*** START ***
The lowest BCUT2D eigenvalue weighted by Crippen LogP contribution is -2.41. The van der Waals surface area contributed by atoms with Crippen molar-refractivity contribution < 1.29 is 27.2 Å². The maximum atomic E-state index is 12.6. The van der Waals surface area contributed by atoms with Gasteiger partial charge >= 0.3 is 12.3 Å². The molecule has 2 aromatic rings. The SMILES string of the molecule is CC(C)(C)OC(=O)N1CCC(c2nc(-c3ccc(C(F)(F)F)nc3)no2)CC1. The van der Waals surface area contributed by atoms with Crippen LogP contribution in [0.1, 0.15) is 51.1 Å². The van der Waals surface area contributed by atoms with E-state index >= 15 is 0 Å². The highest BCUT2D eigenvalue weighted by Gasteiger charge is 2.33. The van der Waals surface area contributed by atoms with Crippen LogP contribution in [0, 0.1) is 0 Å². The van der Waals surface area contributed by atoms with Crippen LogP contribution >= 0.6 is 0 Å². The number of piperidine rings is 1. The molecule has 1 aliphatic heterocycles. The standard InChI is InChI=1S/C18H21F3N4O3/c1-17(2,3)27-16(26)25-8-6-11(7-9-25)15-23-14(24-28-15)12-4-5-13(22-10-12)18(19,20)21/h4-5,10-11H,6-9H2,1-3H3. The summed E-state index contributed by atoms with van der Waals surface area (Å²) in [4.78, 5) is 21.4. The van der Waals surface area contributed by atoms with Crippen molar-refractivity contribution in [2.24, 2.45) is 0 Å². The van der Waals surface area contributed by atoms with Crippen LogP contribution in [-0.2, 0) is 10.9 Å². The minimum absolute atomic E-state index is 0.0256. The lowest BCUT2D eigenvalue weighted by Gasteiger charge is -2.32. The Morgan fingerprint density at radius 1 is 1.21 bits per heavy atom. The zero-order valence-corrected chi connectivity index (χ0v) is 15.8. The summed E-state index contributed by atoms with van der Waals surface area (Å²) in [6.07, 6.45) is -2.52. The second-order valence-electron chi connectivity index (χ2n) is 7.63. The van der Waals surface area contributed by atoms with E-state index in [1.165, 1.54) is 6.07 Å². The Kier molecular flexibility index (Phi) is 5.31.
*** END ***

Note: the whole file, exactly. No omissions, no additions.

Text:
The lowest BCUT2D eigenvalue weighted by Crippen LogP contribution is -2.41. The van der Waals surface area contributed by atoms with Crippen molar-refractivity contribution < 1.29 is 27.2 Å². The maximum atomic E-state index is 12.6. The van der Waals surface area contributed by atoms with Gasteiger partial charge >= 0.3 is 12.3 Å². The molecule has 2 aromatic rings. The SMILES string of the molecule is CC(C)(C)OC(=O)N1CCC(c2nc(-c3ccc(C(F)(F)F)nc3)no2)CC1. The van der Waals surface area contributed by atoms with Crippen LogP contribution in [0.1, 0.15) is 51.1 Å². The van der Waals surface area contributed by atoms with E-state index >= 15 is 0 Å². The highest BCUT2D eigenvalue weighted by Gasteiger charge is 2.33. The van der Waals surface area contributed by atoms with Crippen LogP contribution in [0, 0.1) is 0 Å². The van der Waals surface area contributed by atoms with Crippen LogP contribution >= 0.6 is 0 Å². The number of piperidine rings is 1. The molecule has 1 aliphatic heterocycles. The standard InChI is InChI=1S/C18H21F3N4O3/c1-17(2,3)27-16(26)25-8-6-11(7-9-25)15-23-14(24-28-15)12-4-5-13(22-10-12)18(19,20)21/h4-5,10-11H,6-9H2,1-3H3. The summed E-state index contributed by atoms with van der Waals surface area (Å²) in [4.78, 5) is 21.4. The van der Waals surface area contributed by atoms with Crippen molar-refractivity contribution in [2.24, 2.45) is 0 Å². The van der Waals surface area contributed by atoms with Crippen LogP contribution in [-0.2, 0) is 10.9 Å². The minimum absolute atomic E-state index is 0.0256. The lowest BCUT2D eigenvalue weighted by Gasteiger charge is -2.32. The Morgan fingerprint density at radius 1 is 1.21 bits per heavy atom. The zero-order valence-corrected chi connectivity index (χ0v) is 15.8. The summed E-state index contributed by atoms with van der Waals surface area (Å²) in [6.07, 6.45) is -2.52. The second-order valence-electron chi connectivity index (χ2n) is 7.63. The van der Waals surface area contributed by atoms with E-state index in [1.165, 1.54) is 6.07 Å². The Kier molecular flexibility index (Phi) is 5.31.